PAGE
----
for spring break.
They came over to the bay area for an afternoon and
we tried to pack as much fun and sweets into one afternoon that we could.
This started with a trip to Sprinkle's cupcakes and ended with a trip to Thrifty's ice cream. Because we are pre-diabetic like that.
But sandwiched in between our tasty treats we decided to visit Stanford.
The girls had never been on campus before and the weather was perfect for walking around.
We tried to go into the chapel but it was closed and then Scott said,
"Let's go to the art museum!"
And I said, "Art museum?"
Because clearly I am fully aware of all that Stanford has to offer.
Apparently, there is an art museum with a sculpture garden of Rodin's work.
The centerpiece is a replica of The Gates of Hell door he crafted.
His inspiration was his love of Dante's Divine Comedy.
You learn something new every day. I love Rodin's work so I was excited.
I went to the Rodin museum with my sister, Jenny, and our friend, Kristin, in Paris.
His art is so life like and compelling you can't stop looking at it.
My children felt the same way as they purused the countless statues in the sculpture garden.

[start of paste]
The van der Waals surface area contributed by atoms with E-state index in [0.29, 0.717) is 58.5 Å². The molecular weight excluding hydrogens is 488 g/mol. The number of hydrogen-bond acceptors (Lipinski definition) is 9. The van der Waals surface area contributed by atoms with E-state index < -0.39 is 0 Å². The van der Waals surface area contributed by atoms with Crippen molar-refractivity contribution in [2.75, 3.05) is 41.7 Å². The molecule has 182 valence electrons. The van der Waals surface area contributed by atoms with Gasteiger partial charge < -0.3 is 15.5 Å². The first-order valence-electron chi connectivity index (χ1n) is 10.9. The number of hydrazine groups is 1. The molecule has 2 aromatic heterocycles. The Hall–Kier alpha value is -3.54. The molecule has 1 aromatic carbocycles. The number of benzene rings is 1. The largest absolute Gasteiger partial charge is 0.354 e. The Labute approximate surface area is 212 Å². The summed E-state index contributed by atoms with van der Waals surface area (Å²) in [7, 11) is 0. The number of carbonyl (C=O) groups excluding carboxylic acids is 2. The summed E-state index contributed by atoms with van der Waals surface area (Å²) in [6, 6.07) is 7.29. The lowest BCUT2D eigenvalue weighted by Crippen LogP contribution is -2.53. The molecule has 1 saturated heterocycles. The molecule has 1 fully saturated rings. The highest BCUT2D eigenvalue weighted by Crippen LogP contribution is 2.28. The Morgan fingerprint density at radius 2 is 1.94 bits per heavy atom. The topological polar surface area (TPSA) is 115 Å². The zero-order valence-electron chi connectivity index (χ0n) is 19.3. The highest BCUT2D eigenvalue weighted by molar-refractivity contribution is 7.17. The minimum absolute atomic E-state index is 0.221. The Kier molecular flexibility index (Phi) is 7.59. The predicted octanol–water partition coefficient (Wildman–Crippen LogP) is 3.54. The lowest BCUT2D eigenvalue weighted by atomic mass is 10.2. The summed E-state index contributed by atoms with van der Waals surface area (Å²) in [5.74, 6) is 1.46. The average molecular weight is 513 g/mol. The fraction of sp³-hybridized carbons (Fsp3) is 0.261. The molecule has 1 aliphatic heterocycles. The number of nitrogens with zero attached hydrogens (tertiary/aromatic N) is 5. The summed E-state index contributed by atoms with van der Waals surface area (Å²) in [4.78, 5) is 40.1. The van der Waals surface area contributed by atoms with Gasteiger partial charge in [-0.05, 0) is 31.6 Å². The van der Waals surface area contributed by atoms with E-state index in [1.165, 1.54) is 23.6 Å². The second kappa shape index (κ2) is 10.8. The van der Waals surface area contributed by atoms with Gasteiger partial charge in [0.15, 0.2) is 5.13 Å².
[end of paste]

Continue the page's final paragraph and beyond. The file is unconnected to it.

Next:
I know this because they couldn't stop spanking the sculptures.
So I had to say, "Stop spanking the sculptures."
Those are some words I never thought I would hear myself say.
Never before had they seen so many bare bottoms.
They were also interested in all of the other private parts of the statues.
Will brought me to one in particular, the bust of a woman called "Prayer".
He pointed to her chest and said, "Mom, look what I see."
And I tried to remain very non-chalant and say, "Yes, I see it, too."
He had a very wide grin on his face and I am quite sure he was not feeling called to prayer at the moment.
Seeing so much nakedness brought out a high level of glee in my children.
Clearly, my children have no culture. But then neither do I.
When Jenny, Kristin and I were at the museum in Paris
there was one grouping of 3 larger than life statues with very prominent rears.
We sat underneath these large rears and had a friendly passerby take our picture.
We were very pleased with ourselves. How can I expect more from my boys?
As we were leaving, Jack asked Scott,
"Dad, why did that man make all of those inappropriate statues?"
To which Scott answered something to the effect,
"They're art. They weren't inappropriate when he made them."
Puzzled, Jack asked, "Why? Were all the people naked back then?"
Something to ponder.
For now, I think we'll be sticking to the Children's Discovery Museum.
That's about all the culture we can handle.